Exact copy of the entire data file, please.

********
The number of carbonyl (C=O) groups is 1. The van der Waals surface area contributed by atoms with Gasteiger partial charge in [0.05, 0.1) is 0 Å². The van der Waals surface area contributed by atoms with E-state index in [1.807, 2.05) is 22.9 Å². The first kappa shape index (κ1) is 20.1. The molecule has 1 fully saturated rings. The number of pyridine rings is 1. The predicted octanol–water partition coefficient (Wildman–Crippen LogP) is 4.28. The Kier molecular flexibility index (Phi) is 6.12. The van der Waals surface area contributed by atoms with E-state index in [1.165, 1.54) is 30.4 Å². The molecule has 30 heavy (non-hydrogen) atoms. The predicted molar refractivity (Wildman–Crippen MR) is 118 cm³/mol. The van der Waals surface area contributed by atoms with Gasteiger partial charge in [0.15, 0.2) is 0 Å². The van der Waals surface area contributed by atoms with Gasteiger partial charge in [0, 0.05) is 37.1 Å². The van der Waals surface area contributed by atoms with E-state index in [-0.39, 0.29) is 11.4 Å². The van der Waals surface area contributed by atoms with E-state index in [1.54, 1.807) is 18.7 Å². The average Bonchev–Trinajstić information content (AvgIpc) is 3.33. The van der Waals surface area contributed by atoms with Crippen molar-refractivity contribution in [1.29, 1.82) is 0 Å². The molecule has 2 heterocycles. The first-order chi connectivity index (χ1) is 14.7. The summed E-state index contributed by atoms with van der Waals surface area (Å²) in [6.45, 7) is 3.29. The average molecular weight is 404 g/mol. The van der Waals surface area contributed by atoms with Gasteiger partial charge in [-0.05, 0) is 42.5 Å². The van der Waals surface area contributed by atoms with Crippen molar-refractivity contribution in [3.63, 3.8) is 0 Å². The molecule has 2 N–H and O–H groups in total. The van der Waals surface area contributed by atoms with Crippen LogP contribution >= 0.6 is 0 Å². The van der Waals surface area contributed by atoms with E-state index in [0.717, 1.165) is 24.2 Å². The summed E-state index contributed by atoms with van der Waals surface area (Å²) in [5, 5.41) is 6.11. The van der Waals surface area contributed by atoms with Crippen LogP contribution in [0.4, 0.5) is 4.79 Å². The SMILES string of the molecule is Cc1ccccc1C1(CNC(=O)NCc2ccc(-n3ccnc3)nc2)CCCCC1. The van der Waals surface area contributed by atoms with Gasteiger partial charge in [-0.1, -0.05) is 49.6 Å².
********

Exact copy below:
The number of carbonyl (C=O) groups is 1. The van der Waals surface area contributed by atoms with Gasteiger partial charge in [0.05, 0.1) is 0 Å². The van der Waals surface area contributed by atoms with E-state index in [1.807, 2.05) is 22.9 Å². The first kappa shape index (κ1) is 20.1. The molecule has 1 fully saturated rings. The number of pyridine rings is 1. The predicted octanol–water partition coefficient (Wildman–Crippen LogP) is 4.28. The Kier molecular flexibility index (Phi) is 6.12. The van der Waals surface area contributed by atoms with E-state index in [1.165, 1.54) is 30.4 Å². The molecule has 30 heavy (non-hydrogen) atoms. The predicted molar refractivity (Wildman–Crippen MR) is 118 cm³/mol. The van der Waals surface area contributed by atoms with Gasteiger partial charge in [0.15, 0.2) is 0 Å². The van der Waals surface area contributed by atoms with Gasteiger partial charge in [0, 0.05) is 37.1 Å². The van der Waals surface area contributed by atoms with E-state index in [-0.39, 0.29) is 11.4 Å². The van der Waals surface area contributed by atoms with E-state index in [1.54, 1.807) is 18.7 Å². The average Bonchev–Trinajstić information content (AvgIpc) is 3.33. The van der Waals surface area contributed by atoms with Crippen molar-refractivity contribution in [1.29, 1.82) is 0 Å². The molecule has 2 heterocycles. The first-order chi connectivity index (χ1) is 14.7. The summed E-state index contributed by atoms with van der Waals surface area (Å²) in [6.45, 7) is 3.29. The average molecular weight is 404 g/mol. The van der Waals surface area contributed by atoms with Gasteiger partial charge in [-0.05, 0) is 42.5 Å². The van der Waals surface area contributed by atoms with Crippen molar-refractivity contribution in [3.63, 3.8) is 0 Å². The molecule has 2 N–H and O–H groups in total. The van der Waals surface area contributed by atoms with Crippen LogP contribution >= 0.6 is 0 Å². The van der Waals surface area contributed by atoms with E-state index in [0.717, 1.165) is 24.2 Å². The summed E-state index contributed by atoms with van der Waals surface area (Å²) in [5, 5.41) is 6.11. The van der Waals surface area contributed by atoms with Crippen LogP contribution in [0.4, 0.5) is 4.79 Å². The SMILES string of the molecule is Cc1ccccc1C1(CNC(=O)NCc2ccc(-n3ccnc3)nc2)CCCCC1. The van der Waals surface area contributed by atoms with Gasteiger partial charge in [-0.1, -0.05) is 49.6 Å².